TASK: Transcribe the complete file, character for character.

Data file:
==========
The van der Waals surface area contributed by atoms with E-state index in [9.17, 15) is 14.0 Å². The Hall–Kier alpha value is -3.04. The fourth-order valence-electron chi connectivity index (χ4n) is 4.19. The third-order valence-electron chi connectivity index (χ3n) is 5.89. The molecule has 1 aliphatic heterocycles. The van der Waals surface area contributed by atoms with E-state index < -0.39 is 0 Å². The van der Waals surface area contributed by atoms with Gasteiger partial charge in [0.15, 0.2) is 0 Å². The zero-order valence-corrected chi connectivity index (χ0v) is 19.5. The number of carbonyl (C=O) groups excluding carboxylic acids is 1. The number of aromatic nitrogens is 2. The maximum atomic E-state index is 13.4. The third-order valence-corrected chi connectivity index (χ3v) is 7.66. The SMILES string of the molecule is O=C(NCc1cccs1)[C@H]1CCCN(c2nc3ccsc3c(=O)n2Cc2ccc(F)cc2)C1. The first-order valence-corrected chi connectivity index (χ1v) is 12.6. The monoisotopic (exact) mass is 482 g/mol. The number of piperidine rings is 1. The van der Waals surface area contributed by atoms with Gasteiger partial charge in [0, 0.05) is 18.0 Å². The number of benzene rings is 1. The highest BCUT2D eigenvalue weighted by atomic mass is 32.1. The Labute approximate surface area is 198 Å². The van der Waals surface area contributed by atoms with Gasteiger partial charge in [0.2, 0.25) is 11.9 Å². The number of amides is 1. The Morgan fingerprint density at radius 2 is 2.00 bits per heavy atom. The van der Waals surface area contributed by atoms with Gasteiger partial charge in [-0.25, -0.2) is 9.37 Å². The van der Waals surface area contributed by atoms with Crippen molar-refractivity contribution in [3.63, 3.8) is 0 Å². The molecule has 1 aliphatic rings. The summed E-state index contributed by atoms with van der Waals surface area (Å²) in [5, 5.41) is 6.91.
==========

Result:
The van der Waals surface area contributed by atoms with E-state index in [9.17, 15) is 14.0 Å². The Hall–Kier alpha value is -3.04. The fourth-order valence-electron chi connectivity index (χ4n) is 4.19. The third-order valence-electron chi connectivity index (χ3n) is 5.89. The molecule has 1 aliphatic heterocycles. The van der Waals surface area contributed by atoms with E-state index < -0.39 is 0 Å². The van der Waals surface area contributed by atoms with Gasteiger partial charge in [0.15, 0.2) is 0 Å². The zero-order valence-corrected chi connectivity index (χ0v) is 19.5. The number of carbonyl (C=O) groups excluding carboxylic acids is 1. The number of aromatic nitrogens is 2. The maximum atomic E-state index is 13.4. The third-order valence-corrected chi connectivity index (χ3v) is 7.66. The SMILES string of the molecule is O=C(NCc1cccs1)[C@H]1CCCN(c2nc3ccsc3c(=O)n2Cc2ccc(F)cc2)C1. The first-order valence-corrected chi connectivity index (χ1v) is 12.6. The monoisotopic (exact) mass is 482 g/mol. The number of piperidine rings is 1. The van der Waals surface area contributed by atoms with Gasteiger partial charge in [0, 0.05) is 18.0 Å². The number of benzene rings is 1. The highest BCUT2D eigenvalue weighted by atomic mass is 32.1. The Labute approximate surface area is 198 Å². The van der Waals surface area contributed by atoms with Gasteiger partial charge in [0.2, 0.25) is 11.9 Å². The number of amides is 1. The Morgan fingerprint density at radius 2 is 2.00 bits per heavy atom. The van der Waals surface area contributed by atoms with Gasteiger partial charge in [-0.25, -0.2) is 9.37 Å². The van der Waals surface area contributed by atoms with Crippen molar-refractivity contribution in [3.63, 3.8) is 0 Å². The molecule has 1 aliphatic rings. The summed E-state index contributed by atoms with van der Waals surface area (Å²) in [5, 5.41) is 6.91.